Mirzapur itself is missing from Amazon series 'Mirzapur', but Pankaj Tripathi shines

Almost all the characters abuse, and abuse a lot, but fail to give it the piercing edge characteristic of the part of India the series deals with.

 |  4-minute read |   19-11-2018
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We all know when someone is shot at, blood oozes out and spills.

What many of us might not have known or imagined, however, is that when a bullet (or bullets) is fired at someone from close range, bits of flesh also come out. These bits of flesh — mixed with blood — get splattered on the victim’s body and the walls or the things lying nearby. Blood drips from those pieces, which appear to be pulsating, for minutes after they are detached from a person’s body.

mirz-690_111918023324.jpgMirzapur fails to look and feel rugged like Gangs of Wasseypur. (Source: A still from Mirzapur)

This is the only piece of information about violence — you can call it knowledge too — that the Amazon web series Mirzapur has to offer. There is hardly anything about violence, and the coldness with which it is executed, which hasn’t already been shown and forced down the audience’s throats in the name of showing the brute reality of India’s Hindi heartland.

Also, there is nothing that the nine-episode series can tell you definitively about the eastern Uttar Pradesh district.

Mirzapur itself is missing from the series Mirzapur.

Unlike Gangs of Wasseypur (2012), which wears the ruggedness of Wasseypur on its walls and lanes, its characters, its dialogues, and most importantly, in its abuses, Mirzapur fails to underline any sign of distinction about the place, infamous for violence — both of the communal and physical kind.

Forget Mirzapur, one would have to struggle hard to find even traces of UP in this series, sans for the part played by Pankaj Tripathi (Akhanda Tripathi aka Kaleen Bhaiya), the only saving grace in the series.

The focus of Mirzapur seems to be on depicting violence, and the exploits of violence, artistically and in order to ensure the viewer doesn’t miss the point, the camera zooms in and stays focussed on heads spilt wide open and limbs dismembered.

The perils of this technique lie in stealing the subtlety that makes the depiction of gory details poignant and succinct — but more importantly, it can lead to viewers feeling repulsed.

violence-690_111918024007.jpgViolence can actually repel a lot of viewers if not depicted sensitively. (Source: A still from Mirzapur)

The series centres on the fight to gain control over Mirzapur’s dark underbelly, which is a heady cocktail of drugs, arms, politics and compromised law enforcement. A perfect plot to get the viewers hooked onto binge-watching the show.

However, both the intelligence and empathy to deal with the subject are missing.

In the first season of the series, the control over Mirzapur rests with Kaleen Bhaiya, whose son, Divyendu Sharma (Munna Tripathi), betrays no sign of the ability to take the reins of power from his father.

Munna’s character fails to even get the UP accent right, forget about getting into the nuances of Mirzapur.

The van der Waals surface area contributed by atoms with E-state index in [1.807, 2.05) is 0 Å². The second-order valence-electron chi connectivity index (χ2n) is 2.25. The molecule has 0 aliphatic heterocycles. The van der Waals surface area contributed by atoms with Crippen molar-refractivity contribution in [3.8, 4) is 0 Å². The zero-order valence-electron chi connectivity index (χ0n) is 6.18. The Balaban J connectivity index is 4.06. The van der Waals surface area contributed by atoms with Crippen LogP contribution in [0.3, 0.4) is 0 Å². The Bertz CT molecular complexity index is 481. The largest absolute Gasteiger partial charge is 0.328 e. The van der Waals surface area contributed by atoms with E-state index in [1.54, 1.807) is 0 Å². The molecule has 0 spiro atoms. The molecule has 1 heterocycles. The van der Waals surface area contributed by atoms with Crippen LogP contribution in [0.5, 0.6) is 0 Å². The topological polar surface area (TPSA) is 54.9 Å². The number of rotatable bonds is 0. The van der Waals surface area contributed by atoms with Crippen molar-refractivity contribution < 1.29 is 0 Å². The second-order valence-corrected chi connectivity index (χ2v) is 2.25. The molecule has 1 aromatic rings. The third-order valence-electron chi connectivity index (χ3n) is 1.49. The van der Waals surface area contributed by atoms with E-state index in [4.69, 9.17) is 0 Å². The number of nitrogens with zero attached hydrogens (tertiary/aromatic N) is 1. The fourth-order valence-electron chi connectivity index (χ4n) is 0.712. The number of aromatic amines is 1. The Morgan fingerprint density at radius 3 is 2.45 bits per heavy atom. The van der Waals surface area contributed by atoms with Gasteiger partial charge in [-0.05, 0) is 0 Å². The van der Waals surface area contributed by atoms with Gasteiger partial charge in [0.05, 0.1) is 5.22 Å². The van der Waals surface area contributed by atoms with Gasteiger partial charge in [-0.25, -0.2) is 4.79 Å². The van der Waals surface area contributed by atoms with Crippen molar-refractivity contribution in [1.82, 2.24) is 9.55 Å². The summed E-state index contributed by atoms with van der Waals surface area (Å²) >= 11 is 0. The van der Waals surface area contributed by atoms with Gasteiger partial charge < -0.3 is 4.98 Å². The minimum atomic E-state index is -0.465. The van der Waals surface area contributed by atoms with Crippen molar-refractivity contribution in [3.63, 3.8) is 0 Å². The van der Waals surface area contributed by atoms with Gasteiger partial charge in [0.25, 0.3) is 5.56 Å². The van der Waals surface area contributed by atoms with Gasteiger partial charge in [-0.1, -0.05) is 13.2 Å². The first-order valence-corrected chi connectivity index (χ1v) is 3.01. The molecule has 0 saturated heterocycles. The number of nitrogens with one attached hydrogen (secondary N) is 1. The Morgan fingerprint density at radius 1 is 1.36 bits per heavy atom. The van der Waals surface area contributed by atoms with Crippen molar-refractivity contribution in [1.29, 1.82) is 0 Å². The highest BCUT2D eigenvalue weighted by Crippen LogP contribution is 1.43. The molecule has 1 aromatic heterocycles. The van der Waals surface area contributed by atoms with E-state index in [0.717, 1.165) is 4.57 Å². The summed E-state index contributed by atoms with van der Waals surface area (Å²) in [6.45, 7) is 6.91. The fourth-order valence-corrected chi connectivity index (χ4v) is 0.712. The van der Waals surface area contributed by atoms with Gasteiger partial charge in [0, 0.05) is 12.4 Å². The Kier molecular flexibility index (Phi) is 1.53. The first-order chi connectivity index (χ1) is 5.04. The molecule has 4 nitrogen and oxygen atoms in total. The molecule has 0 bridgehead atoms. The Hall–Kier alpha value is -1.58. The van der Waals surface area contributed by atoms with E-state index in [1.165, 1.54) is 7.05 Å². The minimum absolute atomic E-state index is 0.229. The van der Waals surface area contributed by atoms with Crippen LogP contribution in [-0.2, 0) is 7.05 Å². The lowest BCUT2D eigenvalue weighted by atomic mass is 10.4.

This holds true for most characters.   

Almost all the characters abuse — and abuse a lot — but fail to give it the piercing, uncouth edge which is characteristic of the part of India the series deals with.

These abuses could easily have been hurled in Mumbai or Delhi — but not in UP, and certainly not in Mirzapur.

The two men chosen by Kaleen Bhaiya to ‘spread his businesses’ — Guddu and Bablu — played by Ali Fazal and Vikrant Massey, look confused and absolutely innocuous. You would wonder why anyone should be afraid of pistol-wielding Guddu Pandit and Bablu Pandit in a place where kattas are available for as cheap at Rs 1,500. They don’t have overbearing, imposing personalities. Guddu is huge but fails to evoke fear. Bablu is by far the most unconvincing goon ever.   

guddu-690_111918023409.jpgGuddu and Bablu fail to evoke fear. (Source: A still from Mirzapur)

There is nothing frightening about the two men — presented as the right and left hands of Kaleen Bhaiya — tasked with spreading terror to give a boost to the sales of arms and drugs in the area.

Now, to the real tragedy of Mirzapur — a web series gave us hope of seeing better acting with well-researched plots and nuanced backgrounds, as a relief from Bollywood which has more stars than actors and most projects centrered around the stars. But if the pressure to churn out content on a web series too compromises on quality, we may soon get back to regular TV.

So, should you give this show a slip?

No.

You must watch it for Kaleen Bhaiya. He is ruggedly sexy, and like whatever Pankaj Tripathi has done so far, he is brilliant in this show too.

pankaj-690_111918023512.jpgPankaj Tripathi gets under the skin of Kaleen Bhaiya and slays the role. (Source: A still from Mirzapur)

Tripathi shows how crime is normalised and how even dons can fail to rule over their families, or satiate the carnal desires of their wives, who then use servants to derive sexual gratification, or control their wayward, dimwit sons.

A don is a family man too.

And Tripathi switches between the two sides with ease, like only he can.

Tripathi has gotten under the skin of Mirzapur don, Kaleen Bhaiya, with as much ease as Aatma Singh in Newton, or as Sultan in Gangs of Wasseypur.

So, do watch the show for him.

Also read: Netflix series Little Things has a big message for life

Writer

Vandana Vandana @vsinghhere

Author is Assistant Editor, DailyO.

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